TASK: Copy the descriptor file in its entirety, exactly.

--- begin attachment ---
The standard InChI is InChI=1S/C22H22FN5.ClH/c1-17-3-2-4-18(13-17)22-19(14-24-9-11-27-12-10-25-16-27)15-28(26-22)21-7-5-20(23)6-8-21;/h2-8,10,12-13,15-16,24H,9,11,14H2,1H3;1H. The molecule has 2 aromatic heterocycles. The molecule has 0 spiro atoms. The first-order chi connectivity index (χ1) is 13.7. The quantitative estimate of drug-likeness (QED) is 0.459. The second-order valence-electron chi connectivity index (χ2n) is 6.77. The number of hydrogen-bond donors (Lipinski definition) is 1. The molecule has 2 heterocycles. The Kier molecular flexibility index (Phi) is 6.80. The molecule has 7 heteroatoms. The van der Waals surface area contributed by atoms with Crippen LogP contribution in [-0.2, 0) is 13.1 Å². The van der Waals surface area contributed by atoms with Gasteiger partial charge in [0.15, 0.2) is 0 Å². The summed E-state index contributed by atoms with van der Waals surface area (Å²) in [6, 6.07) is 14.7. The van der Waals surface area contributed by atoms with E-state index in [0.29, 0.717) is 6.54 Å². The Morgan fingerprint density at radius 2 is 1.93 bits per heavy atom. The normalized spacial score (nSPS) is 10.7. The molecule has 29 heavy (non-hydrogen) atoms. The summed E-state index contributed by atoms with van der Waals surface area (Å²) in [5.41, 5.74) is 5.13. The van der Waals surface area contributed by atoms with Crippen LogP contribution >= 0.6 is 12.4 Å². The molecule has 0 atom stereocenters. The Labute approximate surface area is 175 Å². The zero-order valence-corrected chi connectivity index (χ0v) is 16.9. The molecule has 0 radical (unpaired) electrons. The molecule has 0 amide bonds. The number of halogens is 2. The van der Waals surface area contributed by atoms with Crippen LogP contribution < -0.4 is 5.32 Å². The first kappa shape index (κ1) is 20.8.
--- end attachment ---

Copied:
The standard InChI is InChI=1S/C22H22FN5.ClH/c1-17-3-2-4-18(13-17)22-19(14-24-9-11-27-12-10-25-16-27)15-28(26-22)21-7-5-20(23)6-8-21;/h2-8,10,12-13,15-16,24H,9,11,14H2,1H3;1H. The molecule has 2 aromatic heterocycles. The molecule has 0 spiro atoms. The first-order chi connectivity index (χ1) is 13.7. The quantitative estimate of drug-likeness (QED) is 0.459. The second-order valence-electron chi connectivity index (χ2n) is 6.77. The number of hydrogen-bond donors (Lipinski definition) is 1. The molecule has 2 heterocycles. The Kier molecular flexibility index (Phi) is 6.80. The molecule has 7 heteroatoms. The van der Waals surface area contributed by atoms with Crippen LogP contribution in [-0.2, 0) is 13.1 Å². The van der Waals surface area contributed by atoms with Gasteiger partial charge in [0.15, 0.2) is 0 Å². The summed E-state index contributed by atoms with van der Waals surface area (Å²) in [6, 6.07) is 14.7. The van der Waals surface area contributed by atoms with E-state index in [0.29, 0.717) is 6.54 Å². The Morgan fingerprint density at radius 2 is 1.93 bits per heavy atom. The normalized spacial score (nSPS) is 10.7. The molecule has 29 heavy (non-hydrogen) atoms. The summed E-state index contributed by atoms with van der Waals surface area (Å²) in [5.41, 5.74) is 5.13. The van der Waals surface area contributed by atoms with Crippen LogP contribution >= 0.6 is 12.4 Å². The molecule has 0 atom stereocenters. The Labute approximate surface area is 175 Å². The zero-order valence-corrected chi connectivity index (χ0v) is 16.9. The molecule has 0 radical (unpaired) electrons. The molecule has 0 amide bonds. The number of halogens is 2. The van der Waals surface area contributed by atoms with Crippen LogP contribution < -0.4 is 5.32 Å². The first kappa shape index (κ1) is 20.8.